Past research has examined factors such as online dating harassment from the perspective of those on the receiving end of harassment (generally women; see Shaw, 2016; Tweten, 2014; Vitis & Gilmour, 2017). Some research has generally looked at online toxic disinhibition (Suler, 1999; Suler & Phillips, 1998), but online disinhibition has not been looked at in the context of dating sites. Online disinhibition can be divided into toxic and benign disinhibition (Udris 2014). Individuals may experience online disinhibition when they believe their identity is anonymous and there is a perceived lack of authority present to monitor behavior (Udris, 2014). Benign disinhibition refers to engaging in non-harmful behaviors online when one believes they are anonymous. For example, some individuals value online anonymity when it comes to expressing their true (non-harmful) feelings or thoughts or because it is easier to connect with others online than it is face to face. Toxic online disinhibition refers to the increased propensity to insult others when online because individuals perceive there are no consequences as a result of anonymity and not being face to face with others, etc. (Udris 2014). Research (Henry & Powell, 2018) has shown that men are more likely than women to use online technology to engage in toxic and sexually violent discourse/acts.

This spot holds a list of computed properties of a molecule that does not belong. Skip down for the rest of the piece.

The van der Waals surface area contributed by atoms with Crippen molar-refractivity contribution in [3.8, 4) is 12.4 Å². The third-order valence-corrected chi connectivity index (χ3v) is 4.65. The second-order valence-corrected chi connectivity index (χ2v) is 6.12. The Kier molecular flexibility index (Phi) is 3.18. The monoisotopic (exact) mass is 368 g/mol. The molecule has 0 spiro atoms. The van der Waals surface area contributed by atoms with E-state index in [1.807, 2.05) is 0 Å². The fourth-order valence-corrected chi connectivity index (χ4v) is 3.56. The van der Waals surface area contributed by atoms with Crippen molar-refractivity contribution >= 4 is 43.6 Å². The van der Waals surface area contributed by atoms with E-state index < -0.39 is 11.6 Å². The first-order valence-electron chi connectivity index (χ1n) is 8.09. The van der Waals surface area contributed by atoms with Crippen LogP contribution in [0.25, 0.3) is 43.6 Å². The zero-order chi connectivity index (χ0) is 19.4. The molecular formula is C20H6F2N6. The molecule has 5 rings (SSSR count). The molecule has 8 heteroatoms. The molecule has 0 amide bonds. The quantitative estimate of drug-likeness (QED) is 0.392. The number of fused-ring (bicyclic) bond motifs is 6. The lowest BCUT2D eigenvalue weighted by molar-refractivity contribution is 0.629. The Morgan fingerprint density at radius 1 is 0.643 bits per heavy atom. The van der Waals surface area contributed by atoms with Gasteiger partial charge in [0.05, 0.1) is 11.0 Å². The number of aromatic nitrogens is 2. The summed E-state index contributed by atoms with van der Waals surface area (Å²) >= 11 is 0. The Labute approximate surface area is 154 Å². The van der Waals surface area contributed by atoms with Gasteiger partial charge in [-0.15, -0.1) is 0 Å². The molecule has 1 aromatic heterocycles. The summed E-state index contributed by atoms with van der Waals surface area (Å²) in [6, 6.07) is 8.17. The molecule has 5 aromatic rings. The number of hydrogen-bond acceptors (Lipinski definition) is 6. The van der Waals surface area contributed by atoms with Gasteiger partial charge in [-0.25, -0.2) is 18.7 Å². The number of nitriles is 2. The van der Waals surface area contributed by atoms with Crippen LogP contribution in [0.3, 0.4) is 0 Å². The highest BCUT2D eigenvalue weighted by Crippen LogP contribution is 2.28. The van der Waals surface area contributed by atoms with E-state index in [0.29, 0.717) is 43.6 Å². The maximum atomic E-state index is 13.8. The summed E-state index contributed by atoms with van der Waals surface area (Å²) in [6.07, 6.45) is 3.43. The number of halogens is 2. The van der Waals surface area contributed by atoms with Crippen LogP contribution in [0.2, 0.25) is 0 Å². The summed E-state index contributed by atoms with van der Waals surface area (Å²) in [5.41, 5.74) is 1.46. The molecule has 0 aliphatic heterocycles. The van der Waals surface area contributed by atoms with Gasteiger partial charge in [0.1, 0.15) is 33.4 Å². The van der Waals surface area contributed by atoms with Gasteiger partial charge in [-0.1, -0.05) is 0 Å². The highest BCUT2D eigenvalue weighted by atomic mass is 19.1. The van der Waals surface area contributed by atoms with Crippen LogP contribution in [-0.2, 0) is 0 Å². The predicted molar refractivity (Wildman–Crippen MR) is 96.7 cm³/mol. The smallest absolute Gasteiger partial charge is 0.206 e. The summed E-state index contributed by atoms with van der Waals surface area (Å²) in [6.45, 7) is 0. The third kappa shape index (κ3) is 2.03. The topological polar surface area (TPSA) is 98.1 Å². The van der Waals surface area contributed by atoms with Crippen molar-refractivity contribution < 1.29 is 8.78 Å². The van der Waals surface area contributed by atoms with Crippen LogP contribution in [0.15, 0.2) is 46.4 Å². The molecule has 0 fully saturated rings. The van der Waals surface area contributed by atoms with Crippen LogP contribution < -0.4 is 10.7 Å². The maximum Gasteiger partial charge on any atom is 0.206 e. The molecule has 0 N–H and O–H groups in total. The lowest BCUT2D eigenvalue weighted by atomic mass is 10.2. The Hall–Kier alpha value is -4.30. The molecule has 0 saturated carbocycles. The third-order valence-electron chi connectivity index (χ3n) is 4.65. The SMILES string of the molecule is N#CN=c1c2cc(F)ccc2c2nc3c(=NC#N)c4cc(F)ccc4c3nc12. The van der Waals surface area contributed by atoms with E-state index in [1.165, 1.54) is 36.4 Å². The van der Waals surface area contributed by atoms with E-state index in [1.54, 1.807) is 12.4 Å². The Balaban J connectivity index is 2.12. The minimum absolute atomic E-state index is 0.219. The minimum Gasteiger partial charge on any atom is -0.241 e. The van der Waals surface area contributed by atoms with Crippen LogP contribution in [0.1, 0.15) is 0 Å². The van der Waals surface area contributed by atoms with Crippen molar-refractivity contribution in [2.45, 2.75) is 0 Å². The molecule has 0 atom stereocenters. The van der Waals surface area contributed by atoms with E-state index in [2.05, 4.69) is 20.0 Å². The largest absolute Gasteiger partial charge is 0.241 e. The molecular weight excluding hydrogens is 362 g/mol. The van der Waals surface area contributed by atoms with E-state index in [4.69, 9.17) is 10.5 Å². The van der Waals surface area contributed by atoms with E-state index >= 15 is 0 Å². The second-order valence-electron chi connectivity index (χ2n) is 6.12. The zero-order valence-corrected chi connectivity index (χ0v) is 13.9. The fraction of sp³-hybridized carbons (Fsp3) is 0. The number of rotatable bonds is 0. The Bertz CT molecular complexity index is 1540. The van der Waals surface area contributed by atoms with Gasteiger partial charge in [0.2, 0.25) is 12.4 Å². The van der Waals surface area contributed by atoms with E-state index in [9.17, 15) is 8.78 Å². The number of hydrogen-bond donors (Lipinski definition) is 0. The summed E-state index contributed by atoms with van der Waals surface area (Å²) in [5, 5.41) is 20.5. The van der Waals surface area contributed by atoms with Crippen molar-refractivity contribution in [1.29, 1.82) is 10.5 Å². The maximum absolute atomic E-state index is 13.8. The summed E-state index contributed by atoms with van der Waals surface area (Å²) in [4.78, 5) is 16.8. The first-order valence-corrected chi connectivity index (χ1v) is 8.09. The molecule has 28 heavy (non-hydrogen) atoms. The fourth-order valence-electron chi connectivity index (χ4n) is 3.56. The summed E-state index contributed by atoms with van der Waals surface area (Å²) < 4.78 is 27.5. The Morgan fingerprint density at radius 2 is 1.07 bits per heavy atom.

Other research has examined personality characteristics related to possible risky behavior in online dating (Blackhart et al., 2014), characteristics related to propensity for false self-representation and manipulative behavior (Toma et al., 2008), as well as personality characteristics such as the Dark Triad - which is made up of narcissism, Machiavellianism, and psychopathy - related to trolling, (e.g. online communication intended to offend, provoke, or intimidate others; Bishop, 2014; March et al., 2017). Narcissism is generally defined as having a grandiose view of the self and one’s importance as well as an exaggerated sense of entitlement (Paulhus et al., 2002). Machiavellianism refers coldness and the propensity to manipulate others (Paulhus et al., 2002). The final aspect of the Dark Triad, psychopathy, refers to being high in impulsivity and thrill-seeking as well as being low in empathy (Paulhus et al., 2002). Sadism is defined as taking pleasure in the suffering of others and the desire to dominate others (O’Connell & Marcus, 2019). On average, men tend to be higher in narcissism (see meta-analysis by Grijalva et al., 2015; Chiorri et al., 2019 ), Machiavellianism (Chiorri et al., 2019 ; Collison et al., 2021), psychopathy (Cale et al., 2002; Chiorri et al., 2019), and sadism (Plouffe et al., 2019) compared to women.